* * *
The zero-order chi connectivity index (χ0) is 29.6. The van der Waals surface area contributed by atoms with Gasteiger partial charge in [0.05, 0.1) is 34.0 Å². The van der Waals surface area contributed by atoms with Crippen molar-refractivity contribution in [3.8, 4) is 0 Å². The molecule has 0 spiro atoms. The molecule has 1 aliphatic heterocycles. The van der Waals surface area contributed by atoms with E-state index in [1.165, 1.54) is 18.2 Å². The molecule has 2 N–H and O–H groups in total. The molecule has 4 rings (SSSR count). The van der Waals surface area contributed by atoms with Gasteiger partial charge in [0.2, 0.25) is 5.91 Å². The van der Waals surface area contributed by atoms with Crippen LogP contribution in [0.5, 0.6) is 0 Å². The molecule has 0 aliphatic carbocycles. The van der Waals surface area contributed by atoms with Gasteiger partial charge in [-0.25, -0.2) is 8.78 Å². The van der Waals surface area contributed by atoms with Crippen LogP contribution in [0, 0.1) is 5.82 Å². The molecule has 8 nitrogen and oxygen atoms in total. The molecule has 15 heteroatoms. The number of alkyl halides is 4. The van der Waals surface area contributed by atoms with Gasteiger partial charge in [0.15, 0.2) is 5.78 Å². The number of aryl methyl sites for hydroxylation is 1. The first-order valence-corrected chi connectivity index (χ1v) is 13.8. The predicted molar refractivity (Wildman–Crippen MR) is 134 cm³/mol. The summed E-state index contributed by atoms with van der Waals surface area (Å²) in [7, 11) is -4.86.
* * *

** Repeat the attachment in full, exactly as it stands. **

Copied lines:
The zero-order chi connectivity index (χ0) is 29.6. The van der Waals surface area contributed by atoms with Gasteiger partial charge in [0.05, 0.1) is 34.0 Å². The van der Waals surface area contributed by atoms with Crippen molar-refractivity contribution in [3.8, 4) is 0 Å². The molecule has 0 spiro atoms. The molecule has 1 aliphatic heterocycles. The van der Waals surface area contributed by atoms with E-state index in [1.165, 1.54) is 18.2 Å². The molecule has 2 N–H and O–H groups in total. The molecule has 4 rings (SSSR count). The van der Waals surface area contributed by atoms with Gasteiger partial charge in [0.2, 0.25) is 5.91 Å². The van der Waals surface area contributed by atoms with Crippen LogP contribution in [0.5, 0.6) is 0 Å². The molecule has 0 aliphatic carbocycles. The van der Waals surface area contributed by atoms with Gasteiger partial charge in [-0.25, -0.2) is 8.78 Å². The van der Waals surface area contributed by atoms with Crippen LogP contribution in [0, 0.1) is 5.82 Å². The molecule has 8 nitrogen and oxygen atoms in total. The molecule has 15 heteroatoms. The number of alkyl halides is 4. The van der Waals surface area contributed by atoms with Gasteiger partial charge in [0.15, 0.2) is 5.78 Å². The number of aryl methyl sites for hydroxylation is 1. The first-order valence-corrected chi connectivity index (χ1v) is 13.8. The predicted molar refractivity (Wildman–Crippen MR) is 134 cm³/mol. The summed E-state index contributed by atoms with van der Waals surface area (Å²) in [7, 11) is -4.86.